Capelin Fishery “Pause” Not Necessary
Seafood producers (harvesters and processors) respect and value the work of the researchers and scientists at Fisheries and Oceans Canada, who play an essential role in keeping our fisheries sustainable.
However, in capelin and many other fisheries, a present state of alarmism simply overrides harvesters and processors’ input, dismissing generations’ worth of lived experience.
Last year, capelin was a very small fishery of 16,000 tonnes. Activists argue with apparent moral certainty ...
The Capelin Conundrum
Capelin are almost as controversial, in fishery circles, as they are essential in Newfoundland and Labrador’s marine food chain.
The call in March by WWF-Canada, Oceana and the NunatuKavut Council for a ban on the capelin fishery and the vigorous responses from the FFAW and the Association of Seafood Processors, highlight the need for a solution that everyone involved would be able to live with.
On the one hand, WWF and Oceana recommend we stop fishing the capelin stocks, whose numbers ...
On the Waterfront – August 2020
N.L. Capelin Price Up 20 Per Cent
In mid-June, Newfoundland and Labrador’s Standing Fish Price-Setting Panel sided with harvesters and increased the 2020 price of capelin by 20 per cent over 2019 prices.
Fishermen will now receive $0.42/pound for Grade A capelin. Last year they received $0.35/pound.
The FFAW, which negotiated on behalf of the harvesters, stated that over the past two years, capelin collective bargaining has increased prices by 68 per cent over 2018 levels.
On the Waterfront — August 2019
N.L. Company Building OCI Vessel’s Production Line
Bay Bulls-based C & W Industrial Fabrication and Marine Limited has been sub-contracted to build and install the production line for Ocean Choice International’s (OCI) new groundfish vessel.
Last November, OCI announced the construction of a state-of-the-art, Arctic-class vessel that is expected to create approximately 70 new, full-time, year-round positions and enable the company to provide its workers at sea the safest possible ...
The Ecosystem and the Connection Between Capelin, Cod and Seals
Growing up, every year we would go out in my grandfather’s trap skiff to get a load of capelin for the gardens.
You did not have to search for capelin back then, they would land in the same beaches every year.
I returned to the fishery in 1977 and spent the winters sealing — there were good markets, good prices and you could sell seal meat for canning. You could cut open a mature harp seal and fill a five-gallon bucket with capelin — but not any more. The seal hunt continued until ...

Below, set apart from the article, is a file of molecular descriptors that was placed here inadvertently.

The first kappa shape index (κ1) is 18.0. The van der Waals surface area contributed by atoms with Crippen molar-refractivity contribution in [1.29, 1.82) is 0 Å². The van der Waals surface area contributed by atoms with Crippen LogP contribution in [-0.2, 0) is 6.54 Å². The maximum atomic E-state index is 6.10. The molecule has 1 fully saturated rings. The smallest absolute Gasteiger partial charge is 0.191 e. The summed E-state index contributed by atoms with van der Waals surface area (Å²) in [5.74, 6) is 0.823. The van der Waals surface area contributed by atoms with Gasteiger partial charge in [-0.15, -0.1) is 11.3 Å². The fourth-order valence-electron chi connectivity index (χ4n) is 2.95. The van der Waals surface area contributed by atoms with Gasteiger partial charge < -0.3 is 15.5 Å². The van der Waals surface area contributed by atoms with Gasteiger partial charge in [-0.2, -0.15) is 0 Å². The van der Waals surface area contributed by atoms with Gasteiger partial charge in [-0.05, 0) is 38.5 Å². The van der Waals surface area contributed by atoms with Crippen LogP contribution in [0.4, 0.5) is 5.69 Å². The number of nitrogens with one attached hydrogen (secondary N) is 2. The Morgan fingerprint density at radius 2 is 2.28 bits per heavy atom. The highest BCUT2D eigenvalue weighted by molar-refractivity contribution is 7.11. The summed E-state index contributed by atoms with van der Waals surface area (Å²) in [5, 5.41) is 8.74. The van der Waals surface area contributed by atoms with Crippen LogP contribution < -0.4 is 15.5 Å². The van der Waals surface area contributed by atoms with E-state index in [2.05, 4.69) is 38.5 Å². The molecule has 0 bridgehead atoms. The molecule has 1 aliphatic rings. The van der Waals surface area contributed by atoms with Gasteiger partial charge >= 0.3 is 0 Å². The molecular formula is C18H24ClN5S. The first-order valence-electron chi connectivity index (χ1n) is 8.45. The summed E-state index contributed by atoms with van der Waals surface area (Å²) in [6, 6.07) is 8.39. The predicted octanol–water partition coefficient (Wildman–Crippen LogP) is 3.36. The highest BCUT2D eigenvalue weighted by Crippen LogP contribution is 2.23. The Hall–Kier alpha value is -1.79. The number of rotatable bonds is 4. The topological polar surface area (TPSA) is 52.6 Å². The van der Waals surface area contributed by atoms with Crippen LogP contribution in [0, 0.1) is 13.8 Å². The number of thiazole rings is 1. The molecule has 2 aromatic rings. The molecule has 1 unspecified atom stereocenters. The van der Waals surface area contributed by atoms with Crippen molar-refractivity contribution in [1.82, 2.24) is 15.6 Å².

On the Waterfront – May 2018
Five Nations Clam Company Announces Partners
There was much speculation following the Feb. 21 announcement that the newly-created Five Nations Clam Company would be receiving the new, lucrative license for Arctic surf clams form the Department of Fisheries and Oceans.
At the time, it was announced that the Five Nations Clam Company would be comprised of First Nations from Quebec, Nova Scotia, Newfoundland and Labrador, Prince Edward Island and New Brunswick and will partner with Cape ...
On the Waterfront – December 2017
Canada’s Largest Commercial Marine Event a Near Sell-Out
With exhibit booth space nearly sold out, excitement is mounting for the next edition of Fish Canada Workboat Canada, returning to the Moncton Coliseum Complex on January 26-27, 2018.
This biennial event is Canada’s largest commercial marine trade show. It welcomes those who make their living on, in, and around the water, along with those who provide the related products and services to keep Atlantic Canada’s marine-based ...
Using Indigenous and Local Knowledge and Science to Better Manage Capelin
By Chelsea Boaler, Ph.D. Student
Marine Institute of Memorial University of Newfoundland
Centre for Fisheries Ecosystem Research
Capelin (Mallotus villosus) is a prominent pelagic forage fish species for piscivorous predators in North Atlantic and Arctic waters.
It is not only a central food source in marine ecosystems, but also holds important subsistence and commercial value for people. Despite the ecological ...
Listen to the Capelin
If you want to know the future of the fishery around Newfoundland and Labrador guess who you should talk to?
It’s a tiny fish that’s about 20 centimetres long and weighs in at 25 grams. When it’s trawled and dumped on the deck of the boat it smells like cucumber and its silvery underbelly sparkle like diamonds in the sunshine.
One more hint? Historically, it was a popular fertilizer and most people want at least one meal of it a year. You got it. It’s the Mallotus villosus, or to ...
Commercial Capelin Fishery Must Stop
On August 5, 2017, Derek Butler, Association of Seafood Producers had a letter published defending the commercial capelin fishery.
He said “this year’s capelin fishery is underway and all reports there is abundant capelin being found and capelin landed to date have been smaller, and the current management of the fishery is based on precaution.”
Go back in time to 1990, fishermen were saying cod were getting smaller and scarcer and managers were saying the fishery is based on science ...